Student art recalls Kristallnacht synagogues

 

WHITEFISH BAY – Each of the 11 pieces of art shows us what a synagogue looked like, pre-World War II, with its image surrounded by pieces of glass.

It’s an effort to remember and connect with Kristallnacht, often referred to in English as the “Night of Broken Glass.” Kristallnacht marks not just broken glass but a wave of violent anti-Jewish attacks on Nov. 9-10, 1938, in Germany and elsewhere.

Students at Bader Hillel Academy here worked with assistance from art teacher Jacqueline Cabessa, who said only one of the synagogues in their art project is still standing.

Baden-Baden synagogue in Germany, by Jonathan Crawford, 11, of Bader Hillel Academy. After many area Jews were deported to Dachau, a mob set fire to the synagogue. Its remains were used to pave a road, according to YadVashem.org. Photo by Rob Golub.

Baden-Baden synagogue in Germany, by Jonathan Crawford, 11, of Bader Hillel Academy. After many area Jews were deported to Dachau, a mob set fire to the synagogue. Its remains were used to pave a road, according to YadVashem.org. Photo by Rob Golub.

“We went back to the very old pictures before they were destroyed,” she said, noting the photo quality often degraded as she enlarged the pictures. They did their best to get things right.

“They were very pixely,” she said.

The mixed media artwork was part of the Sunday, Nov. 6 Kristallnacht commemoration program put on by the Coalition for Jewish Learning and the Nathan and Esther Pelz Holocaust Education Resource Center (HERC) of the Milwaukee Jewish Federation, held at the Jewish Home & Care Center, 1410 N. Prospect Ave., Milwaukee. Students spoke about their art at the event, which was part of a larger months-long initiative called Repairing the Glass, which included educators visiting schools and Skype with a rabbi in Germany.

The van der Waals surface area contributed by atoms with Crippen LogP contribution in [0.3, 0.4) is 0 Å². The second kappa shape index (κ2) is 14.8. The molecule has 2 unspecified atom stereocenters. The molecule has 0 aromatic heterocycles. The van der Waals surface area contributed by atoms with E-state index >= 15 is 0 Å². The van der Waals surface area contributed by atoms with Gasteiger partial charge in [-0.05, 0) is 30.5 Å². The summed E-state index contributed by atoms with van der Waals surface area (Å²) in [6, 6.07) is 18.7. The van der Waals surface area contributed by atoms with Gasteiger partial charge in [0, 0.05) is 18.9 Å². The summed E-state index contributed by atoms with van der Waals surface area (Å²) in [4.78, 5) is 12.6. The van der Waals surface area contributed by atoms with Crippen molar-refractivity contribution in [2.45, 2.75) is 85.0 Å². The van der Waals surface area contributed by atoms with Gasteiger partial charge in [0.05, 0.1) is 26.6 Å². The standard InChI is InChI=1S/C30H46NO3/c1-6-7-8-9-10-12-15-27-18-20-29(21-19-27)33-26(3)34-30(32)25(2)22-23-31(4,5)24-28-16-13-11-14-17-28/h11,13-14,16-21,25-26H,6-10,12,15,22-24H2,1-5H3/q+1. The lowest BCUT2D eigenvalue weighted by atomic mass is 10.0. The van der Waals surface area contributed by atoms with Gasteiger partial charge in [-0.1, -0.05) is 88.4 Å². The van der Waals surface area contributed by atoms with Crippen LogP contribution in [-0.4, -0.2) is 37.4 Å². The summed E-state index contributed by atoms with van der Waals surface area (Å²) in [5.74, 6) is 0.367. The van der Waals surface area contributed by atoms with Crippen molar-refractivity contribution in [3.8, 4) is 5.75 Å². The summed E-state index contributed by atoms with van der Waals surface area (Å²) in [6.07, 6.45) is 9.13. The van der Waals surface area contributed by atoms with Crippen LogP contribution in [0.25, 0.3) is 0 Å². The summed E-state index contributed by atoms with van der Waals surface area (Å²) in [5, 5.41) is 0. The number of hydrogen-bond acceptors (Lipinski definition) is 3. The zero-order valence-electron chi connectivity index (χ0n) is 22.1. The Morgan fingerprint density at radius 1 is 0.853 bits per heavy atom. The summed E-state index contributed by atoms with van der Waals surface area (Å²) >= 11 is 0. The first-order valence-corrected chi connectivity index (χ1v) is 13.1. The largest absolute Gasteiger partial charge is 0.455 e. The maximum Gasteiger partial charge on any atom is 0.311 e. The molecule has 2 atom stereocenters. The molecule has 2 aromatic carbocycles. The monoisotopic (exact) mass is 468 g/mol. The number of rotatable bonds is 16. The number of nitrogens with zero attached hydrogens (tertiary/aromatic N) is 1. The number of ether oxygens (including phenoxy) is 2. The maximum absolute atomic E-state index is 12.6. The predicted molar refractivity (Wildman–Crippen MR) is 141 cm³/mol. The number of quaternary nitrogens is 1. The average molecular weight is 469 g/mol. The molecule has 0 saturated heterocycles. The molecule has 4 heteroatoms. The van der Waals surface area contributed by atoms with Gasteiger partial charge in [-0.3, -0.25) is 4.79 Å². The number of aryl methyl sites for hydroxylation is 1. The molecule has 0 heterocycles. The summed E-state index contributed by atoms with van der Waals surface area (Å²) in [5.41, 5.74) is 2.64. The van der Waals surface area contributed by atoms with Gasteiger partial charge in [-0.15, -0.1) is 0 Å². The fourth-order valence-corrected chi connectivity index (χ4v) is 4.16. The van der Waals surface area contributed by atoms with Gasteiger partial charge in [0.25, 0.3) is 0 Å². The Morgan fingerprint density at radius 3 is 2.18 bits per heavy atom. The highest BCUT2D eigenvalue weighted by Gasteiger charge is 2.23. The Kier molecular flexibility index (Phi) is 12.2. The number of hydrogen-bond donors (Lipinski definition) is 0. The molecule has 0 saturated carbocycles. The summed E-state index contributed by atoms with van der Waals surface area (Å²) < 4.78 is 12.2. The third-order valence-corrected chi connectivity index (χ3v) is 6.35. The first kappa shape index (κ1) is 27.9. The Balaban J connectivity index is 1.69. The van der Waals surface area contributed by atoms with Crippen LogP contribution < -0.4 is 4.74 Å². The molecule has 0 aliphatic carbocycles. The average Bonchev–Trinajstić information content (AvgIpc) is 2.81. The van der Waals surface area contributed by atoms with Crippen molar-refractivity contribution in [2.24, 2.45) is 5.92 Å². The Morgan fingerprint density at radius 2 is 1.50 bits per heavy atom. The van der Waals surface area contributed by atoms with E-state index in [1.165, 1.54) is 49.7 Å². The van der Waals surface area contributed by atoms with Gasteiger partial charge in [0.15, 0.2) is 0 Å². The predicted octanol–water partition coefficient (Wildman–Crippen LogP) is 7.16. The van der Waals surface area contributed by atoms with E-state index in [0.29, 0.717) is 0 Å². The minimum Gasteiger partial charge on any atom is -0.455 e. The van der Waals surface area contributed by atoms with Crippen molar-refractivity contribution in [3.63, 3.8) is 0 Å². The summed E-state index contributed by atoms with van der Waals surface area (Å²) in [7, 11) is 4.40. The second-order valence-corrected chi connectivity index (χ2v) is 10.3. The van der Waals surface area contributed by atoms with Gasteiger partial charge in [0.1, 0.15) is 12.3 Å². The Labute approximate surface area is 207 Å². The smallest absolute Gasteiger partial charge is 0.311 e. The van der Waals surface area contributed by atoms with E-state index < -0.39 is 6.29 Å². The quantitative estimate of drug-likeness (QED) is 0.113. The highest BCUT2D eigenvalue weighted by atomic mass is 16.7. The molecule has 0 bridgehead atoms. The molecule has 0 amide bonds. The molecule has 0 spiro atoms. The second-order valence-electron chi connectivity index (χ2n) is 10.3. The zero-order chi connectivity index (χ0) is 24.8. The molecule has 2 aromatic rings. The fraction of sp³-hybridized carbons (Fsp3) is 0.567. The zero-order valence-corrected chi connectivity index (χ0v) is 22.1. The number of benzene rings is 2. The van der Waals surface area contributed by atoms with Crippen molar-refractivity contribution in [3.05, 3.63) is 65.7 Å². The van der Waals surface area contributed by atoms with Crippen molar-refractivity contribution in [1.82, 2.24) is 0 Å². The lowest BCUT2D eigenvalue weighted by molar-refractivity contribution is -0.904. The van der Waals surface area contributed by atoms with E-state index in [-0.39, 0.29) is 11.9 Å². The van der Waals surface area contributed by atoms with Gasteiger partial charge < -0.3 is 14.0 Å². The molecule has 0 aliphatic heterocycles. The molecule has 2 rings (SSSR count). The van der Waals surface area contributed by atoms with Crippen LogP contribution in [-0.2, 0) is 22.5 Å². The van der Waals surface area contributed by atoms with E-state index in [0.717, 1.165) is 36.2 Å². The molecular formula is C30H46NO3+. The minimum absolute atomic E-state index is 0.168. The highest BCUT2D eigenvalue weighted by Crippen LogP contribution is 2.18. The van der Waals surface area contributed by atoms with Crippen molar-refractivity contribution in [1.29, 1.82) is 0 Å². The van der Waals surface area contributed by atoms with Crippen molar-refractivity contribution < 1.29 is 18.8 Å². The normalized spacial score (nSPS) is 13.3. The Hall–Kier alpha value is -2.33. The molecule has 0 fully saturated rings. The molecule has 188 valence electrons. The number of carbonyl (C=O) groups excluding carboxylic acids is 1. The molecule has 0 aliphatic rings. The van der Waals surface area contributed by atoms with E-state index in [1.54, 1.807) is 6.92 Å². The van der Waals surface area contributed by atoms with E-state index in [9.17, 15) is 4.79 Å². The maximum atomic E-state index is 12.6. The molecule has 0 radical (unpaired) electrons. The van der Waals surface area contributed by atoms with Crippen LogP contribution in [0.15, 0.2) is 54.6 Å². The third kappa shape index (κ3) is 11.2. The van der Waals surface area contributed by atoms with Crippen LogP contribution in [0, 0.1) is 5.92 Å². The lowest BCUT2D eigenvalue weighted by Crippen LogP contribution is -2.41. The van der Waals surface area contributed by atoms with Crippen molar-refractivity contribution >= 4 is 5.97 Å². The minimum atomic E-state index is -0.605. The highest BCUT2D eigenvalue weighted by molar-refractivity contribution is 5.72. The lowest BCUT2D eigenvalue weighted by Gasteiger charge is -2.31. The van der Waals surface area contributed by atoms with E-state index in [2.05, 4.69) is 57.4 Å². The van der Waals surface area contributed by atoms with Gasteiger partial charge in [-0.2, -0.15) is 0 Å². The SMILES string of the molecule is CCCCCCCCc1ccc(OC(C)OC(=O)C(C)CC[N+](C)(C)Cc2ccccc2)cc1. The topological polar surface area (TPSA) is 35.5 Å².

“As the field of Holocaust education evolves and, at the same time, as the number of survivors who can share with us their personal experiences dwindles, we have to find innovative ways to teach the history of the Holocaust,” explained Shay Pilnik, executive director of HERC, in a statement.

“The project was really interesting,” said Ariel Lotman, 13, noting that she got to learn some history. Rebecca Kalmar, 13, said she felt having artwork represent Kristallnacht is “pretty powerful.”

And Phillip Maiman, 11, said that the glass pieces around each synagogue symbolizes the broken glass of Kristallnacht.

The synagogues represented in the art tend to have been designed with style, some with an apparent Russian or Middle Eastern influence.

Cabessa said, “It teaches them that there was a beautiful Jewish community, in beautiful settings.”

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About Kristallnacht

Nazi Propaganda Minister Joseph Goebbels suggested that “world Jewry” had conspired to commit an assassination. He announced that “the Führer has decided that … demonstrations should not be prepared or organized by the Party, but insofar as they erupt spontaneously, they are not to be hampered.” Goebbels’ words appear to have been taken as a command for unleashing violence. Many Jews were arrested or killed and 267 synagogues were destroyed.